Wednesday, July 25, 2012

Singapore property prices may fall 10 - 15 % says UBS

Residential property prices in Singapore has been in a bull run since 2009 and it seems nothing can bring down the prices which are fuelled by bubble generating printed money as well as a supply shortage inherited from the previous decade. But today, UBS released a new report which predicts a 10 to 15 percent fall in the Singapore property prices in the next 1 year. Although this prediction is less pessimistic than the 30 per cent price fall predictions of December 2011, it is still pessimistic compared to many reports which predict marginal price changes in the same period.

Current prices are supported by low interest rates, which temporarily make 1 million dollar condominium units “affordable” and a property undersupply of the period between 2000 and 2010. Although the new property releases both in public and private property sectors has significantly increased in the past few years, most of these units are not completed yet.

But there are dark clouds on the horizon which can, in the worst case scenario, make this prediction an optimistic one. The most important one is the Eurozone crisis. Although European leaders display a stellar performance on kicking the can down the road for many years, inevitable end to the ridiculous European 
Debt Crisis solution cycle may come soon. And this end, is the main risk facing Singapore's economy and financial system now, MAS said today, warning Singapore to brace for "a more adverse turn of events":

Ravi Menon, managing director of the Monetary Authority of Singapore, said any sharp deterioration in the eurozone, the city-state's biggest export market, could hurt economic growth and lead to a drying up of bank credit.

"The key risk facing the Singapore economy and financial system is the ongoing crisis in the eurozone," Menon said at a news conference."While eurozone governments have taken important steps to deal with the crisis, we must be prepared for a more adverse turn of events."

Turmoil in the eurozone continued to cast a shadow across global financial markets Wednesday after Spanish borrowing prices hit a new historic high amid fears that Madrid will soon need a full-blown bailout.
Singapore could see a drying up of bank credit similar to the aftermath of the collapse of US bank Lehman Brothers in 2008 that hammered global markets, Menon said.

Source : Eurozone crisis is main risk for Singapore: central bank

Currently supply of homes is still tight and although UBS acknowledges this, they expect a huge supply hitting the market from next year onwards. And according to UBS, this oversupply will not be fully absorbed by backlog of demand:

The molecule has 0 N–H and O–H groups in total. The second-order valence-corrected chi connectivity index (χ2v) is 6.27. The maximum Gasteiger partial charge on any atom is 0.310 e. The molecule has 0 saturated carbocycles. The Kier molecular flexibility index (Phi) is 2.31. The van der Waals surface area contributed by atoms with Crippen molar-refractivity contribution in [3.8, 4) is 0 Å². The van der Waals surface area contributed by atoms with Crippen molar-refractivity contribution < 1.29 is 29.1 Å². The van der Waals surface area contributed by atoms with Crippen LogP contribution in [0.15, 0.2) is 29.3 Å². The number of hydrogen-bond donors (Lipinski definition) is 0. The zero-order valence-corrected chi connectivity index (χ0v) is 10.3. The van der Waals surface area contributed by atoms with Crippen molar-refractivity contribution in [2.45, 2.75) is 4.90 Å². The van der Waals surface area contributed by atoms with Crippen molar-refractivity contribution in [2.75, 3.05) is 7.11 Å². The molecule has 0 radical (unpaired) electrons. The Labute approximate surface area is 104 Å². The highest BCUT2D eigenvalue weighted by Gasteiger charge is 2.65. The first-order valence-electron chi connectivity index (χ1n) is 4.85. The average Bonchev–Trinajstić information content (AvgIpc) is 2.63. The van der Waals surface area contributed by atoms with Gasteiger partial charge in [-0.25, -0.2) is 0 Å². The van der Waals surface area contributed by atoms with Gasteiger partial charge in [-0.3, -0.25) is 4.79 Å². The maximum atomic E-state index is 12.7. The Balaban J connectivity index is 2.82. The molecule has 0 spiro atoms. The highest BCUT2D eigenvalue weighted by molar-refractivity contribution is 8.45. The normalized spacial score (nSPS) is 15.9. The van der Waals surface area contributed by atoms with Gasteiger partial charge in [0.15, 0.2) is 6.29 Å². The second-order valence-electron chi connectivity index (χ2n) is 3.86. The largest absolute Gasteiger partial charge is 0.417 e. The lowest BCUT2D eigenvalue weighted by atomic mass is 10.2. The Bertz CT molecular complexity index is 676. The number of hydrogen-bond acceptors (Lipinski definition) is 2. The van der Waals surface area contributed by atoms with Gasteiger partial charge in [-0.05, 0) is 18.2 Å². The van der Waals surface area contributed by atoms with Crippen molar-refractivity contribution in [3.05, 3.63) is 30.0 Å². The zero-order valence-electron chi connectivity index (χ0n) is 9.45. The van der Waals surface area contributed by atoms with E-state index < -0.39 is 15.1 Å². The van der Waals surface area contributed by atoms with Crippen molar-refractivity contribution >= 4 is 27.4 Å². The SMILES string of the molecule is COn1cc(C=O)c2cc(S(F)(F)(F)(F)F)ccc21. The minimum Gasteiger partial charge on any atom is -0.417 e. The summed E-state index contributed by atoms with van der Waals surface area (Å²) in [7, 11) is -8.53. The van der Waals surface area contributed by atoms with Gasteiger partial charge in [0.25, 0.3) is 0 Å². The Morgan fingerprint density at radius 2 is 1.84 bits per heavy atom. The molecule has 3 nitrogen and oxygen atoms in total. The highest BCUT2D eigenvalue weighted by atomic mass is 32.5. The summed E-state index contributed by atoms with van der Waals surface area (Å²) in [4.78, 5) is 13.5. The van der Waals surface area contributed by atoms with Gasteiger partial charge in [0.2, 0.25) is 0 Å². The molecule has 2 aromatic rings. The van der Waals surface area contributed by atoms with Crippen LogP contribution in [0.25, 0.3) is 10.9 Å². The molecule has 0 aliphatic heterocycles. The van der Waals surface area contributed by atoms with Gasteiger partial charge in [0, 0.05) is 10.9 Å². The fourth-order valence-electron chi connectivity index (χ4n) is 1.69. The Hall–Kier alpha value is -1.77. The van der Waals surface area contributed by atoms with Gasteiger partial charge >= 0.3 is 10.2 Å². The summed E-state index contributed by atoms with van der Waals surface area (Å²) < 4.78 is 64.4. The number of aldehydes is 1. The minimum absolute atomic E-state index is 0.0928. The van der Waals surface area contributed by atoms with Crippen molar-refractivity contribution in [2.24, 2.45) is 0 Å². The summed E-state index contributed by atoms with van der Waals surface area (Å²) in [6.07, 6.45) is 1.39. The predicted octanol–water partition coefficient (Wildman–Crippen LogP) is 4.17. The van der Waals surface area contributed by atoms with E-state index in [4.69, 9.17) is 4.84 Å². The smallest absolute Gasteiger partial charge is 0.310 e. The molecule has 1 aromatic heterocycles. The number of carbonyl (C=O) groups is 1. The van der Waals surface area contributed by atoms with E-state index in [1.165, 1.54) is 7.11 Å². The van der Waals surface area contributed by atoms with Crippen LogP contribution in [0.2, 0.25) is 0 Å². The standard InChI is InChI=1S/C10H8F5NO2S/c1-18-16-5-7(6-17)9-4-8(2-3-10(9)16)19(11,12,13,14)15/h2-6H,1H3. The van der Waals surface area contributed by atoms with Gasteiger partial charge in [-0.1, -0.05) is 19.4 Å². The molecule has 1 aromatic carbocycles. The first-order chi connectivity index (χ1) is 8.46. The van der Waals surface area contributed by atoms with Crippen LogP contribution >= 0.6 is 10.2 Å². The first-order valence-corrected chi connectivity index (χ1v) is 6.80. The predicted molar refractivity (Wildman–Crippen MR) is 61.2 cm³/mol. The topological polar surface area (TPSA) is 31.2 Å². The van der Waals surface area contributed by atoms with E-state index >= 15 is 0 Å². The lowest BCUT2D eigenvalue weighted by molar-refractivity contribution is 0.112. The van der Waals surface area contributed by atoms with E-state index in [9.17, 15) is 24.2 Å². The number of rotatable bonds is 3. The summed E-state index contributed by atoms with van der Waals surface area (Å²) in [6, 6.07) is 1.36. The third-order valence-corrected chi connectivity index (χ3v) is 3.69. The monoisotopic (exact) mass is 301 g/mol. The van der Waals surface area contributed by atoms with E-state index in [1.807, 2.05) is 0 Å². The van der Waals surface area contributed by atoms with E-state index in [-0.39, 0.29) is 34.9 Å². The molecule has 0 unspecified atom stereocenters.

“UBS expects 140,000 to 150,000 homes to be completed from this year to 2015, higher than its estimated cumulative supply shortfall of 90,000 units built from 2000 to 2011.”
Source : Singapore home prices may fall 10%-15%: UBS

These with the estimated slowdown in the population growth thanks to tighter immigration policies turned UBS sour on the Singapore property market’s prospects, leading to 10-15% correction in the prices.

Another problem is the growth rate of the Singapore’s economy. After inflating in 2010 and in 2011 with cheap credit flow from China and West, Singapore growth may fall below 1% this year:

Singapore's growth may fall below 1 percent should the U.S. and Chinese economies slump and the European crisis worsen significantly, the central bank said as it bolstered reserves to counter market turmoil.
The island's current gross domestic product growth forecast of 1 percent to 3 percent is based on assumptions that there is no recession in the U.S., no significant escalation of the euro zone crisis and no hard landing in China, Monetary Authority of Singapore Managing Director Ravi Menon said today.

"If one or more of these assumptions do not pan out, Singapore's GDP growth could dip below 1 percent this year," Menon said in a briefing in the city state as the central bank released its annual report. "Growth momentum is clearly slowing."
Source : Singapore Says Growth May Fall Below 1%; MAS Boosts Reserves

But there is a probability holding the markets from falling more: USA can response to all these economic turmoil by a third round of financial suicide, called Quantitative Easing III (QE3), and China may follow it by another round of huge destruction of its 2 decades old savings and pump printed money to inflate Singapore property more.

But some are more optimistic than UBS.  “My opinion is UBS is so macro and they don’t have a strong feel of the market. A 10 to 15 per cent drop is a huge correction. We have not seen such things happening despite the cooling measures introduced in December last year,” said Mohamed Ismail Gafoor, CEO of PropNex Realty.[1]

[1] - Singapore home prices may fall 10%-15%: UBS

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